Update on the “No Tuna Farms” Campaign

Map: Google Earth

A grass roots effort to overturn the environmental viability granted to a massive tuna aquaculture project by the Costa Rican National Environmental Secretariat (Setena) has resulted in foreign NGOs, local communities, businesses, and foreign governments all rallying together to stop the initiative from damaging one of the most unique marine environments on the planet.

Unfortunately, overwhelming repugnance towards Setena’s decision to approve the project has not caused the secretariat to re-evaluate the case.

Because people have screamed for years at Setena to no avail about the possible environmental impacts of a tuna farm (local fish deaths, red tides, obstruction to sea turtles, etc.), “No Tuna Farm” campaign members decided to switch gears and evaluate the project’s social components.  A careful revision of the environmental impact assessment study found that the company responsible for the would be tuna aquaculture initiative, Granjas Atuneras de Golfito S.A., actually drafted fake letters of support for its project and forged  local resident’s signatures.

Campaigners obtained these letters and were horrified at how men and women who are adamant about the protection of the area’s marine resources had their names attached to letters stating how they were in favor of the tuna farms.  The case was presented to the Ombudsman’s Office and resulted in Setena officials making the trip down to the area and interviewing the individuals whose statements and signatures had been falsified.  With this social element complimenting the environmental component to the campaign, “No Tuna Farms” members are hopeful that Setena will revoke the environmental viability it irresponsibly granted the project.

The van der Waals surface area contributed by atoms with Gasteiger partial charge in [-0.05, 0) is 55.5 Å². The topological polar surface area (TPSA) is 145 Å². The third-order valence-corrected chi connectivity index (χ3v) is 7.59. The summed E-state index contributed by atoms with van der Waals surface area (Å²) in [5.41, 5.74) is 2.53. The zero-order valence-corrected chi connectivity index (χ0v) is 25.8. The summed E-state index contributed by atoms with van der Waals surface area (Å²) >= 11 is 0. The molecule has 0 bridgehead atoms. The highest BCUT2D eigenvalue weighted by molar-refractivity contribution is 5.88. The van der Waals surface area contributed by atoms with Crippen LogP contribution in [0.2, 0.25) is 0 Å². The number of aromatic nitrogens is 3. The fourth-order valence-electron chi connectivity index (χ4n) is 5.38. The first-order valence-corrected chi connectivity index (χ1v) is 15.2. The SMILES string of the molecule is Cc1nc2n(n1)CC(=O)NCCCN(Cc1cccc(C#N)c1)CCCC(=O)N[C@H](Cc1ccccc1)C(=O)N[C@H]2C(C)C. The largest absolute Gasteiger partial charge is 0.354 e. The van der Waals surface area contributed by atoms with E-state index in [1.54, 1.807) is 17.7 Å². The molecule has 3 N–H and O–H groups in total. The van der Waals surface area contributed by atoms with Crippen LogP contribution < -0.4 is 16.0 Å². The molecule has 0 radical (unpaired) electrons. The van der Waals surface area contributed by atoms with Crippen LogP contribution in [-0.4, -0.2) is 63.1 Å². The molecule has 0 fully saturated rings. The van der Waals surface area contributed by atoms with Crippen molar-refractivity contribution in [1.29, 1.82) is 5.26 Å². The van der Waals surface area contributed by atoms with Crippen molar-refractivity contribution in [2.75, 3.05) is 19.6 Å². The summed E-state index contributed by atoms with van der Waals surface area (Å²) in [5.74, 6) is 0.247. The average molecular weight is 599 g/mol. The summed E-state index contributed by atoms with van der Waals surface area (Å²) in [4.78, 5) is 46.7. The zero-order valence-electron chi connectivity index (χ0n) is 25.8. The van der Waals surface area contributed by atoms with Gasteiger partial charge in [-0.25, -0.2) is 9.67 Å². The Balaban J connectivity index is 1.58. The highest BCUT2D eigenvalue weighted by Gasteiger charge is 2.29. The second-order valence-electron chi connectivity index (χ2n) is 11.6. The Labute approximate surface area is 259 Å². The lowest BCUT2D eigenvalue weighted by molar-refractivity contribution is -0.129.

What is Setena?
Setena’s job is to assess the possible environmental impacts of new development projects.  If the project passes the scrupulous investigation, it is given environmental viability and allowed to continue with the Costa Rican approval process.  In short, Setena acts like a filter, kicking out all the dirty, unsustainable, development plans, and letting in the ecologically friendly ones.

Supposedly, all efforts are taken to maintain Setena’s independence and distance the organization from political influence.  But in reality Setena is nestled under the watchful gaze of a menagerie of private interests, each one pulling the organization this way and that way at their choosing.

Not surprisingly, Setena awarded environmental viability to Granjas Atuneras’ aquaculture project and its plan to construct 80 tuna cages outside the mouth of the Golfo Dulce along Costa Rica’s southern Pacific Coast.

Sensing that the fox had been left to watch the hen house, Costa Rica’s Supreme Court (Sala IV) stepped in in May, 2007 and suspended the project’s implementation until it’s shareholders could prove that the would be massive amounts of tuna waste produced by so many fish in captivity wouldn’t be swept into the Golfo Dulce by local marine currents.  As of this date no such study has been done.

In October, 2008 the “autonomous” secretariat, defied the court’s ruling, and again granted the project the environmental green light.  The campaign continues its fight to overturn this decision.

Take a ride to the “Tuna Farms” proposed site and see how the project would harm the local economy/ecology


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